I'm a little late in calling this a Storm Watch as confidence is already pretty high for this storm in the models and we have decent agreement now as of the 0z run, however widespread snow potential didn't look very good until this morning as models were still rather drunk yesterday and figuring things out. Presently precipitation is expected to start in the Northeast early on Tuesday and last through Wednesday. There is a good chance that some resorts will stay all snow and accumulate more than 6" in this storm.
Storm Updates will likely start Friday morning if notable amounts of snow still look likely. Updates will be issued daily until either the day of or the day before the storm. Storm Updates and will only be fully available to Premium Subscribers and will contain our own snowfall forecasting, precipitation type forecasting, wind hold maps and detailed coverage for how weather will affect operations at open ski areas with increasing detail and accuracy as we get closer to the event. Here's a 10 Day Free Trial for our premium coverage if you are still on the fence!
The Storm Will Be a "Triple Point Low"
The type of storm models are expecting is a "Triple Point Low" which can occur in the Northeast when a mature storm cuts through the Great Lakes and forms a new low off the coast with precipitation spanning between the two systems. This can also help keep cold air from being overrun by warm air being pushed north by the inland low. Typically this means some areas stay all snow, mostly north of the Albany, NY latitude in such storms, with snow changing to rain as you move south, and an elevation dependent storm nearer the changeover line.
The "triple point" is the coastal low in this GFS precipitation map from this afternoon. There are three fronts all connected to that low with an occluded front spanning between the primary inland low that is cutting across the lakes and the secondary low that forms near the ocean. That secondary coastal low eventually breaks off and becomes a storm on its own, though typically not until it is exiting Maine.
This is different from a cutter that tracks through the Great Lakes and doesn't form a strong coastal secondary. We get warm southerly wind and rain from those. With the coastal low forming and becoming stronger, the entrenched cold air is given a boost and generally as it tracks towards the Northeast the cold wins out and keeps the precipitation as snow. Triple point lows generally result in snow in Northern New York and Northern New England with places to the south or nearer the coasts seeing snow change to rain or just rain. Temperatures are generally marginal with these systems and we see an elevation storm where mountains stay snow but the the valleys might flip to rain. Sleet and freezing rain in these storms is generally pretty brief and mostly ends as rain. Snowfall overall is rarely over a foot across a wide area since the coastal storm itself is competing with the inland low and unable to rapidly strengthen.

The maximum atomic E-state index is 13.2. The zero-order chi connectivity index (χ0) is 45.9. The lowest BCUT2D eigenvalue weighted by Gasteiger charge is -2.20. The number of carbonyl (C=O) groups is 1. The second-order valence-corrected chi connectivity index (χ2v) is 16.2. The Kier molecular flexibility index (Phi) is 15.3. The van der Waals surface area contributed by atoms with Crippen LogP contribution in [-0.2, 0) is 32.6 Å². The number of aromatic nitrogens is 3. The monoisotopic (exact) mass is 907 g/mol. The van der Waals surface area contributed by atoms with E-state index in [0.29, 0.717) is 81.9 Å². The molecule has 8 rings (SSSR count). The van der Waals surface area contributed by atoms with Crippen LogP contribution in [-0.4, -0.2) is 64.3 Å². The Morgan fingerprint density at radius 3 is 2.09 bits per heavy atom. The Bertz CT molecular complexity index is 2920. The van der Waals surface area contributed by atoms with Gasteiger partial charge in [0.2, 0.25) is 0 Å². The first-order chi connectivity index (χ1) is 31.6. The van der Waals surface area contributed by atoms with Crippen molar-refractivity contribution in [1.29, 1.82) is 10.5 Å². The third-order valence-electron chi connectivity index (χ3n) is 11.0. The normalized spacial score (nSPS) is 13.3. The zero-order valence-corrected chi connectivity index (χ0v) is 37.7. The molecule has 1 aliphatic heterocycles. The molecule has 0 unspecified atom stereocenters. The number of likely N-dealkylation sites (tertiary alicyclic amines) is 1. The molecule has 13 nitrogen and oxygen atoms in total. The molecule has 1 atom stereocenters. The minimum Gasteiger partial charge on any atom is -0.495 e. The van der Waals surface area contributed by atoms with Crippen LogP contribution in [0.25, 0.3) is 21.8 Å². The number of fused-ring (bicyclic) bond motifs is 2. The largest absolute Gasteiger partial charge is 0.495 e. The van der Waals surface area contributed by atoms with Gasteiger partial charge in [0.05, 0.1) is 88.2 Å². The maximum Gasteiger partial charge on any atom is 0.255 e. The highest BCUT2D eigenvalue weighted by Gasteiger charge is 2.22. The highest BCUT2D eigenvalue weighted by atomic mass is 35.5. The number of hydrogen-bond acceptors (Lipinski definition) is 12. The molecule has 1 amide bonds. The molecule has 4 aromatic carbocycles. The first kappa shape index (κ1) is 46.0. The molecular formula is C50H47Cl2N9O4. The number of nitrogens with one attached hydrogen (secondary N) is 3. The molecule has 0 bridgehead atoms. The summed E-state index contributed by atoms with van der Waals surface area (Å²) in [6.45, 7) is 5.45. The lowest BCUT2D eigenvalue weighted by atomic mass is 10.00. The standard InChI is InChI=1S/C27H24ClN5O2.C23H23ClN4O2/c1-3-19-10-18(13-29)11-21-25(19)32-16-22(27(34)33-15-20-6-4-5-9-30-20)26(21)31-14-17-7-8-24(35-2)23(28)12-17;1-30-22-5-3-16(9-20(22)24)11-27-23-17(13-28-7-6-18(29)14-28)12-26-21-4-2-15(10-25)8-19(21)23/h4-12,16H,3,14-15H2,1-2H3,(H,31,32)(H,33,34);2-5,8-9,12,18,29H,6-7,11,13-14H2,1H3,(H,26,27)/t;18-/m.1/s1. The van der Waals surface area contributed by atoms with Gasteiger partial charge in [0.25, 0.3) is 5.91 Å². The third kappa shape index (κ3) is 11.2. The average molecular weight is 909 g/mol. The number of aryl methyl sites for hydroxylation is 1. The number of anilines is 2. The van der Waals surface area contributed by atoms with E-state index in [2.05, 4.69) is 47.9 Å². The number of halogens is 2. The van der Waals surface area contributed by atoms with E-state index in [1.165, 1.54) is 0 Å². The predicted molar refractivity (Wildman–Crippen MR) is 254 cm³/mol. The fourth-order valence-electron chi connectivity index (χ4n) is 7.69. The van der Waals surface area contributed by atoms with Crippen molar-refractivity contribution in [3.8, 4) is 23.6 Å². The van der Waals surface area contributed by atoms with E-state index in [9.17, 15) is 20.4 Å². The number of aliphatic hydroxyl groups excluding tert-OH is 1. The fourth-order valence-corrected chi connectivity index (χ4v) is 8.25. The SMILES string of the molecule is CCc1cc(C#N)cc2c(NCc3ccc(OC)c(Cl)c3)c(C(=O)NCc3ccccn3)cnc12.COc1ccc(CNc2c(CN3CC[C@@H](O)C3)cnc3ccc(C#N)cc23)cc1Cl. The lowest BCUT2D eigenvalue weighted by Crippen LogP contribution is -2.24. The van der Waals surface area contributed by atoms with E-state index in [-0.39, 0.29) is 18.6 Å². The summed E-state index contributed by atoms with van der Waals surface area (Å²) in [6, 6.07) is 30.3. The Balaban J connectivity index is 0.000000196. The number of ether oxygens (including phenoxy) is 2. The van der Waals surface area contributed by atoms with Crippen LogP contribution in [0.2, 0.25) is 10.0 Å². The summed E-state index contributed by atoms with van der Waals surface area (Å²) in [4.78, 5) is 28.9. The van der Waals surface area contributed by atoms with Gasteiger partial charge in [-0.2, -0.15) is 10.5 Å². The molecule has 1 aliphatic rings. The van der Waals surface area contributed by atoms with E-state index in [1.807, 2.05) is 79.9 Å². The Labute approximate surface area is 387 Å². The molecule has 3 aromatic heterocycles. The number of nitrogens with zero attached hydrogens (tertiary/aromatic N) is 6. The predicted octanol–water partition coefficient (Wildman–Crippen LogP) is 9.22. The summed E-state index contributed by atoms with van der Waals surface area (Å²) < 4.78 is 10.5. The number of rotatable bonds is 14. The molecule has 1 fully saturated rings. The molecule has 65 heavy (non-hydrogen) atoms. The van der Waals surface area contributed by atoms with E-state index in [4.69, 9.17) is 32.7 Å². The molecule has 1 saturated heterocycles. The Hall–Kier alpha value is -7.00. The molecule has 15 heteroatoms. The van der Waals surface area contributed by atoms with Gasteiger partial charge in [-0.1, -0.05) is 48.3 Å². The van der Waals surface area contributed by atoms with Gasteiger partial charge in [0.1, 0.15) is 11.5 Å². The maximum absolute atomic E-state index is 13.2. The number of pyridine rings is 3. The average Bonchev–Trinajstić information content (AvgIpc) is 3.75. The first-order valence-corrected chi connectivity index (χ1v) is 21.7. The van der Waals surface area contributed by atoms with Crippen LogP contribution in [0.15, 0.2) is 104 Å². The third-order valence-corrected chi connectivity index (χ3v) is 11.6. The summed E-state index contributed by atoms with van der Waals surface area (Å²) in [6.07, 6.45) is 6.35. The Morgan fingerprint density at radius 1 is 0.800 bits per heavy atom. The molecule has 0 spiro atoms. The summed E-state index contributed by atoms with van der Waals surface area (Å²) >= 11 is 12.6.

With Triple Point Lows you have to watch the southern edge for changes as you get closer to the impacts. What looks like all snow one day could end with a heap of rain the next day. Further north and northeast there is less concern and focusing on snowfall totals, wind, and driving is where your attention should be.
On a side note, this storm may well set the Northeast up for 10+ days of good snowmaking weather behind it, and that will likely also be covered in subsequent Snowmaking & Opening Updates which will contain some free and premium coverage together.
We've Been Watching This Storm for a Week
This is in fact the Thanksgiving day storm that some were starting to tease people with 10 days out, but you can pretty much assume that models 10 days out are as wrong as a broken clock. Let's look at what the GFS has been doing over the last 6 days of modeling in order to demonstrate why you wait until at least 8 days out. There are 25 different model runs in this loop, each showing what was modeled for 8 a.m. next Wednesday.
We can also take a closer look at the snowfall maps for the Northeast from the GFS over the same 6 day period, each showing what was modeled for snow depth changes (accumulating snowfall) through the following Friday.
This is of course why you can't forecast snow in the Northeast until about 3 days out, and things will still shift every day.
I'll start detailed coverage of this storm for our Premium Subscribers tomorrow, and there's a decent chance of of a powder day at many open ski areas, though with limited terrain it will probably be more like a powder run and then a bump-fest. It is unlikely that this storm opens natural terrain at ski areas, though some will surely earn some turns on thin cover elsewhere.
Knowledge Is Powder!